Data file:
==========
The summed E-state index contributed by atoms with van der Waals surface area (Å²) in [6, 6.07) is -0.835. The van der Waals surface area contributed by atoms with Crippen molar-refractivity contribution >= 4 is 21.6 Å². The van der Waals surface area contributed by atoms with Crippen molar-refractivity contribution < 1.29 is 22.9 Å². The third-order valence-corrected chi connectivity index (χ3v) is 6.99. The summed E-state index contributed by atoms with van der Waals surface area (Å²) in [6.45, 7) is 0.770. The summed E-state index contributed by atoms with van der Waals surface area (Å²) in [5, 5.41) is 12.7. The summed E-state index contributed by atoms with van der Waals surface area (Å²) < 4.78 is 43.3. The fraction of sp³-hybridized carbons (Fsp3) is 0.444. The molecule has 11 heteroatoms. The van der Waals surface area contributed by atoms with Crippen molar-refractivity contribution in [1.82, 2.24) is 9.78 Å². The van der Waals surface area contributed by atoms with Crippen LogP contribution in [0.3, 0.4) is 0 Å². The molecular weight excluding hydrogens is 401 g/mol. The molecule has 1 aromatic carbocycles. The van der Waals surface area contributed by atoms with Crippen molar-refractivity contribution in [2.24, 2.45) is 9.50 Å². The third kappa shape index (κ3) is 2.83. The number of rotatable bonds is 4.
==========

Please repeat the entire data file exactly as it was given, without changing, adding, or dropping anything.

The summed E-state index contributed by atoms with van der Waals surface area (Å²) in [6, 6.07) is -0.835. The van der Waals surface area contributed by atoms with Crippen molar-refractivity contribution >= 4 is 21.6 Å². The van der Waals surface area contributed by atoms with Crippen molar-refractivity contribution < 1.29 is 22.9 Å². The third-order valence-corrected chi connectivity index (χ3v) is 6.99. The summed E-state index contributed by atoms with van der Waals surface area (Å²) in [6.45, 7) is 0.770. The summed E-state index contributed by atoms with van der Waals surface area (Å²) in [5, 5.41) is 12.7. The summed E-state index contributed by atoms with van der Waals surface area (Å²) < 4.78 is 43.3. The fraction of sp³-hybridized carbons (Fsp3) is 0.444. The molecule has 11 heteroatoms. The van der Waals surface area contributed by atoms with Crippen molar-refractivity contribution in [1.82, 2.24) is 9.78 Å². The van der Waals surface area contributed by atoms with Crippen LogP contribution in [0.3, 0.4) is 0 Å². The molecular weight excluding hydrogens is 401 g/mol. The molecule has 1 aromatic carbocycles. The van der Waals surface area contributed by atoms with Crippen molar-refractivity contribution in [2.24, 2.45) is 9.50 Å². The third kappa shape index (κ3) is 2.83. The number of rotatable bonds is 4.